Trial begins to assess damages in 2017 Texas church massacre

A trial has begun to assess damages that the U.S. Air Force owes to survivors and families of those killed in a 2017 mass shooting at a Texas church

SAN ANTONIO (AP) — A trial to assess damages owed to families of the victims of the Sutherland Springs church massacre began with vivid witness accounts of the shooting.

John Porter Holcombe testified for several hours Monday about the horrors of Devin Patrick Kelley's Nov. 5, 2017, attack on the First Baptist Church of Sutherland Springs, about 30 miles (48 kilometers) southeast of San Antonio.

Holcombe said he was videotaping the service that Sunday when the front door opened and Kelley, dressed in black and with a rifle, stood in the entryway and declared, "First Baptist Church of Sutherland Springs, today you are all going to die!” He said the next thing he heard was gunshots.

Holcombe said he was shot a few times but that he laid still. When he felt it was safe enough, he looked around for his family and friends but only saw “lifeless bodies.”

Among the 26 dead were Holcombe's pregnant wife, Crystal, his two stepchildren, his parents, his brother Marc “Danny” Holcombe and an infant niece. Twenty-two people were wounded but survived.

U.S. District Judge Xavier Rodriguez ordered the trial to determine how much the U.S. Air Force should pay to compensate survivors and the families of those killed. He ruled in July that the Air Force was "60% liable" for the attack because it failed to submit Kelley's assault conviction during his time in the Air Force to a national database, which might have prevented him from buying the guns he used in the mass shooting.

Kelley, who was discharged from the Air Force in 2014 for bad conduct, exchanged fire with an armed resident while leaving the church. The armed resident then got in the truck of another man and they followed Kelley as he drove away. Kelley, who lost control of his vehicle and crashed, died of a self-inflicted gunshot wound.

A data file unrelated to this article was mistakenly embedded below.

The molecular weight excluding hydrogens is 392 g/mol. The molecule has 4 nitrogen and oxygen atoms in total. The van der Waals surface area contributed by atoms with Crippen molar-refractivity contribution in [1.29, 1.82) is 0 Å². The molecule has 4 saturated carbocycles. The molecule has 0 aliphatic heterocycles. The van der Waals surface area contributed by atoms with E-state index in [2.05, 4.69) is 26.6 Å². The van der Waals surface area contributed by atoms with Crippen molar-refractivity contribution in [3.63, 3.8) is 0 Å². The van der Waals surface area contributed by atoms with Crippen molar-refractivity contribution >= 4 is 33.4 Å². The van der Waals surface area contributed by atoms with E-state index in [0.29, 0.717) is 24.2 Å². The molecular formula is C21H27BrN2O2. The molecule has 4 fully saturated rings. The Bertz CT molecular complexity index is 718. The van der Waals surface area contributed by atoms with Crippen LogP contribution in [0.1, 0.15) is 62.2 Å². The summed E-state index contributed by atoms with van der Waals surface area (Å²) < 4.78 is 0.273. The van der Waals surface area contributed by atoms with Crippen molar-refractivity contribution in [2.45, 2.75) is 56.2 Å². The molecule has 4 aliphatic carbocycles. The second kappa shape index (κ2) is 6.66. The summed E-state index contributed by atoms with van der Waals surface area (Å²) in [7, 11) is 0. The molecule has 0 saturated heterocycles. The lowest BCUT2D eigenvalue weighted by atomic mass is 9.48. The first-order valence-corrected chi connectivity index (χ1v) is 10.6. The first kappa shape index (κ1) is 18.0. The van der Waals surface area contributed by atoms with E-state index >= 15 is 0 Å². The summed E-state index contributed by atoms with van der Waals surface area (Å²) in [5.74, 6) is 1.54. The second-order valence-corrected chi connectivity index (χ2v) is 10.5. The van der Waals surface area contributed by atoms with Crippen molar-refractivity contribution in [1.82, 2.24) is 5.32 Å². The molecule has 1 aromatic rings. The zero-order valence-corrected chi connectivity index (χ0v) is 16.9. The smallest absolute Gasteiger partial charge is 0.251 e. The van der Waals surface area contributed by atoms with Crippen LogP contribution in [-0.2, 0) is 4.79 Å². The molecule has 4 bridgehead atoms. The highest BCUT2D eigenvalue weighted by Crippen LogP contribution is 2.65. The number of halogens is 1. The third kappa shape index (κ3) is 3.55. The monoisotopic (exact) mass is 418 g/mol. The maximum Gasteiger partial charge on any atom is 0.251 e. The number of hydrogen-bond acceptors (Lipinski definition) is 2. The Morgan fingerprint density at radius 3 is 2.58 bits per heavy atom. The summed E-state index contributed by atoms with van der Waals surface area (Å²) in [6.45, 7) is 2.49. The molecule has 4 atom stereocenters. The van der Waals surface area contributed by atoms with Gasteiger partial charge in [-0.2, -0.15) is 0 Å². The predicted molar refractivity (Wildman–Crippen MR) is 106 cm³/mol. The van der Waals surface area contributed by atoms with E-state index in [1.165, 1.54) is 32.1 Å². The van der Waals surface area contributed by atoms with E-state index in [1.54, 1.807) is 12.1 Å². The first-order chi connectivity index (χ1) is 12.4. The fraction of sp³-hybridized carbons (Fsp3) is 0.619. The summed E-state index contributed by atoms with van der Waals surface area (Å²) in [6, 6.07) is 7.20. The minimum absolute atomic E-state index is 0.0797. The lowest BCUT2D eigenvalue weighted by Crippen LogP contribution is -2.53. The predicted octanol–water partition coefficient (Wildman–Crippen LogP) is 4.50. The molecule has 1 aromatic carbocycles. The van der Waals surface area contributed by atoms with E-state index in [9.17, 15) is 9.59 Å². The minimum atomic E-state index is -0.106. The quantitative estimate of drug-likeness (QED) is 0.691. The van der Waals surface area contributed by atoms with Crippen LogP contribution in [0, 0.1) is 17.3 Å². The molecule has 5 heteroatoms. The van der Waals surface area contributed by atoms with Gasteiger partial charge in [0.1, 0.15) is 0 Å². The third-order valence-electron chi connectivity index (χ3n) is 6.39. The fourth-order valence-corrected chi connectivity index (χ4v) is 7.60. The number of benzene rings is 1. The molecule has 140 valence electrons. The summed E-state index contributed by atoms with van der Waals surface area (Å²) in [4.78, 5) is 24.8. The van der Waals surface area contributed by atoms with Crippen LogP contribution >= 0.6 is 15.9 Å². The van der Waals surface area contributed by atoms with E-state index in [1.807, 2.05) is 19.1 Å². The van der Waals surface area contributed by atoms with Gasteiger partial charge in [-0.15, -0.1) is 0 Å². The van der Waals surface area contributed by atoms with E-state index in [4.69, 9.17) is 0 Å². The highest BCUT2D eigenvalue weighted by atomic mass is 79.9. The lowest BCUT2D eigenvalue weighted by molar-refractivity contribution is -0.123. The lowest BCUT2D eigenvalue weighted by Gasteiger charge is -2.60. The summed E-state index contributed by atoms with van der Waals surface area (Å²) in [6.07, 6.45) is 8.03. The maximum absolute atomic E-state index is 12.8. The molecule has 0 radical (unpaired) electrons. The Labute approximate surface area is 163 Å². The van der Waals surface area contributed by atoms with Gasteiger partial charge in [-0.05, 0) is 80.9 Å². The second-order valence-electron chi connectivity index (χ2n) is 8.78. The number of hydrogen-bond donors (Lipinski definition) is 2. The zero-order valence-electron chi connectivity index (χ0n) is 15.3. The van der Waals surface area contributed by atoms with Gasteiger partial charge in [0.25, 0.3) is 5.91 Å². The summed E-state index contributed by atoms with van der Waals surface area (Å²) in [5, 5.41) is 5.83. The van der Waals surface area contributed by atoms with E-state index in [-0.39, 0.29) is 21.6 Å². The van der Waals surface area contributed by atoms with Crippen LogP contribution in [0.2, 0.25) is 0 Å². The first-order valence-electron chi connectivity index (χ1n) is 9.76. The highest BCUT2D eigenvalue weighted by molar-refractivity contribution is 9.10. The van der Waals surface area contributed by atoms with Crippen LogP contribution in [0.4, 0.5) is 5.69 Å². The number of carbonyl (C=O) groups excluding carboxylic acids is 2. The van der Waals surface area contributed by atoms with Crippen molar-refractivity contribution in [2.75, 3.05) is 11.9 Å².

Rodriguez began to hear testimony Monday in the damages phase of the case, the San Antonio Express-News reported.

Assistant U.S. Attorney James Dingivan, representing the Air Force, told the court Monday that “the government has no intention ... to denigrate or dismiss the claims of these plaintiffs, who we can all agree endured a horrific tragedy.”

He said the government has already stipulated “reasonable compensation and reasonable treatment for some of these plaintiffs” in suggested payments ranging from "$400 to hundreds of thousands of dollars or more."

“As to future medical expenses, we have presented life-care plans covering future (treatment/needs) recommending millions of dollars in future medical care,” Dingivan said. “We have proposed PTSD treatment, backed by research, for those individuals who use it. We have proposed home health care, medicine, surgery ... for those plaintiffs who need them.”

This phase of the trial is expected to last two weeks.